|Amputation for War Wounds (ICRC, 30 p.)|
Following both primary amputation and delayed closure the stump should be elevated on a traction frame, pillows (lower limb) or a bedside sling (upper limb) for 48 hours. It is not necessary to confine the patient to bed if he can sit in a wheelchair with the stump above hip level.
Gentle active physiotherapy can be commenced three days after injury. This physiotherapy should not disturb the operative dressing nor strain or compress the open stump. Particular attention should be paid to knee extension with isometric contraction of the quadriceps in patients with below knee ampuation and hip extension for those with above knee amputations. Exercising the amputated limb can become rapidly more vigorous after a week.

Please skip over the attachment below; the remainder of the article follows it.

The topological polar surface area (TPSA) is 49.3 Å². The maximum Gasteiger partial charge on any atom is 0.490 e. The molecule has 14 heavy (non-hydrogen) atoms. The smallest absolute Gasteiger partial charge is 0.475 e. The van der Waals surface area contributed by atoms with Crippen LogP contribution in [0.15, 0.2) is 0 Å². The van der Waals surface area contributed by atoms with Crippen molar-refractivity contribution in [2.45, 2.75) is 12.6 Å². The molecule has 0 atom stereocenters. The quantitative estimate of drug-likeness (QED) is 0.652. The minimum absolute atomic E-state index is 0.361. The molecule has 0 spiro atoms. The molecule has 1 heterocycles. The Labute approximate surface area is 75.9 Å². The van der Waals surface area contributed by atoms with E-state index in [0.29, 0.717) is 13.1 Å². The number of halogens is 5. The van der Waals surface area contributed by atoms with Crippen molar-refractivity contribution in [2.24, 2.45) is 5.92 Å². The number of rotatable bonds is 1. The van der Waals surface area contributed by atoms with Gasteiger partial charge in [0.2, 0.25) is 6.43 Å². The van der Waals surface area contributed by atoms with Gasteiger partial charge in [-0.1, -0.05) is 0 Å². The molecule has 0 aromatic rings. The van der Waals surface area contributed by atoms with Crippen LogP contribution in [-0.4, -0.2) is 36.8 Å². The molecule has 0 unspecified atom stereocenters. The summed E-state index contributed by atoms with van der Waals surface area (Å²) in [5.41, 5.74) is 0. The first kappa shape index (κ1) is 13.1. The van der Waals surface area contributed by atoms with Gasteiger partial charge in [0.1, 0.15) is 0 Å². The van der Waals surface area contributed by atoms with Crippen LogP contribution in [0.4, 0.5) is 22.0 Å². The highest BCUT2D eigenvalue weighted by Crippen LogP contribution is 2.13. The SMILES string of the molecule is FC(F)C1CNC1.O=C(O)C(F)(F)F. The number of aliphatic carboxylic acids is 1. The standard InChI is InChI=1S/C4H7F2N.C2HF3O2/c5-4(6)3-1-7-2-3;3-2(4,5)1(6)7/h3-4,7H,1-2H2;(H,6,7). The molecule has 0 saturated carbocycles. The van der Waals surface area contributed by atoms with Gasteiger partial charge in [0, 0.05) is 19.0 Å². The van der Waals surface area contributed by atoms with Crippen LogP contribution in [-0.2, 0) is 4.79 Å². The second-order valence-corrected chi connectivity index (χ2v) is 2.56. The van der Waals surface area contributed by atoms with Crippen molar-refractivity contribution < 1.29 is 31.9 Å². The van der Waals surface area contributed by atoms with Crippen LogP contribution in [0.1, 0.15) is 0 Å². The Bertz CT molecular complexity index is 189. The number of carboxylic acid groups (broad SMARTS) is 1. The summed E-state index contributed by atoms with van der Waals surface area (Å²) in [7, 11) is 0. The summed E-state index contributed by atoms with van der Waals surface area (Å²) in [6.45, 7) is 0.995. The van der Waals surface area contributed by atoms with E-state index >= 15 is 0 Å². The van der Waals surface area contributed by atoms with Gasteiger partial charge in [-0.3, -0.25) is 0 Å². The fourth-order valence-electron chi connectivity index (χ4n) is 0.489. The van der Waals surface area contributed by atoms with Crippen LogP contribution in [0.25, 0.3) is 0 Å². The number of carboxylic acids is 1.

Stump bandaging to help the swelling subside and shaping of the stump is only useful after skin closure has been achieved. Traditional stump bandaging may only harm the stump if commenced too early.
The patient can usually be fitted with a prosthesis after six or eight weeks from skin closure. In this time attention must be paid to exercising the limb and education of the patient; he should be introduced to other amputees and reintroduced to his family (figure 8).